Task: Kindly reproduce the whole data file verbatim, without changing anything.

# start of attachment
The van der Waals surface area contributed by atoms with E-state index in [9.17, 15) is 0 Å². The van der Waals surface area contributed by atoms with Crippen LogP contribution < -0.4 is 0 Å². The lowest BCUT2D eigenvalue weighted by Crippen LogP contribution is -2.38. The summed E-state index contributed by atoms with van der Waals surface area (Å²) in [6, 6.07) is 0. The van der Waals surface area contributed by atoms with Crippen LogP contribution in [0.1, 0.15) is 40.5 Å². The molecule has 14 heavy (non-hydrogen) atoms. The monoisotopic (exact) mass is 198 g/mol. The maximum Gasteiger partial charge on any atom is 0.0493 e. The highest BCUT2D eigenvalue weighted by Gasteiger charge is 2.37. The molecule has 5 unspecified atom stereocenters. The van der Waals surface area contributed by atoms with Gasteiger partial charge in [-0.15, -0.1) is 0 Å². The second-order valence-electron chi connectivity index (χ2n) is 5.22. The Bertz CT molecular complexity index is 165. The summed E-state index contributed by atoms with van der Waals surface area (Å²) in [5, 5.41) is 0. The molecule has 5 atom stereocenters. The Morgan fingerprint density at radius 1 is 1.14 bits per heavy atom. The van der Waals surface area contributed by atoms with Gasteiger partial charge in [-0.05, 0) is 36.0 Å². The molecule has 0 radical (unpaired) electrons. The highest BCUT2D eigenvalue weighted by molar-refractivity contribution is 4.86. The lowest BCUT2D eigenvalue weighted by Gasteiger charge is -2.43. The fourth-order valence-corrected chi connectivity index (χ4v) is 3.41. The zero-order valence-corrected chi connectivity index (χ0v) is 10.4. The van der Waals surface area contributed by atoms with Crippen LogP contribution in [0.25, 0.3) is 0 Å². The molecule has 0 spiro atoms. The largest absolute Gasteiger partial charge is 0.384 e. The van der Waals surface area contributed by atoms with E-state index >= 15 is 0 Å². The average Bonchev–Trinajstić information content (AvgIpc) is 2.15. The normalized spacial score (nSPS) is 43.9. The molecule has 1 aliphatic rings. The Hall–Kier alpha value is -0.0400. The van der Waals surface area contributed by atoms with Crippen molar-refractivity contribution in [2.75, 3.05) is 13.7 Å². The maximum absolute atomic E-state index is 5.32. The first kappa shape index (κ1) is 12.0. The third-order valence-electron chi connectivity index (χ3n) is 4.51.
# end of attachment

The van der Waals surface area contributed by atoms with E-state index in [9.17, 15) is 0 Å². The van der Waals surface area contributed by atoms with Crippen LogP contribution < -0.4 is 0 Å². The lowest BCUT2D eigenvalue weighted by Crippen LogP contribution is -2.38. The summed E-state index contributed by atoms with van der Waals surface area (Å²) in [6, 6.07) is 0. The van der Waals surface area contributed by atoms with Crippen LogP contribution in [0.1, 0.15) is 40.5 Å². The molecule has 14 heavy (non-hydrogen) atoms. The monoisotopic (exact) mass is 198 g/mol. The maximum Gasteiger partial charge on any atom is 0.0493 e. The highest BCUT2D eigenvalue weighted by Gasteiger charge is 2.37. The molecule has 5 unspecified atom stereocenters. The van der Waals surface area contributed by atoms with Gasteiger partial charge in [-0.15, -0.1) is 0 Å². The second-order valence-electron chi connectivity index (χ2n) is 5.22. The Bertz CT molecular complexity index is 165. The summed E-state index contributed by atoms with van der Waals surface area (Å²) in [5, 5.41) is 0. The molecule has 5 atom stereocenters. The Morgan fingerprint density at radius 1 is 1.14 bits per heavy atom. The van der Waals surface area contributed by atoms with Gasteiger partial charge in [-0.05, 0) is 36.0 Å². The molecule has 0 radical (unpaired) electrons. The highest BCUT2D eigenvalue weighted by molar-refractivity contribution is 4.86. The lowest BCUT2D eigenvalue weighted by Gasteiger charge is -2.43. The fourth-order valence-corrected chi connectivity index (χ4v) is 3.41. The zero-order valence-corrected chi connectivity index (χ0v) is 10.4. The van der Waals surface area contributed by atoms with Crippen LogP contribution in [0.25, 0.3) is 0 Å². The molecule has 0 spiro atoms. The largest absolute Gasteiger partial charge is 0.384 e. The van der Waals surface area contributed by atoms with E-state index >= 15 is 0 Å². The average Bonchev–Trinajstić information content (AvgIpc) is 2.15. The normalized spacial score (nSPS) is 43.9. The molecule has 1 aliphatic rings. The Hall–Kier alpha value is -0.0400. The van der Waals surface area contributed by atoms with Crippen molar-refractivity contribution in [2.75, 3.05) is 13.7 Å². The maximum absolute atomic E-state index is 5.32. The first kappa shape index (κ1) is 12.0. The third-order valence-electron chi connectivity index (χ3n) is 4.51.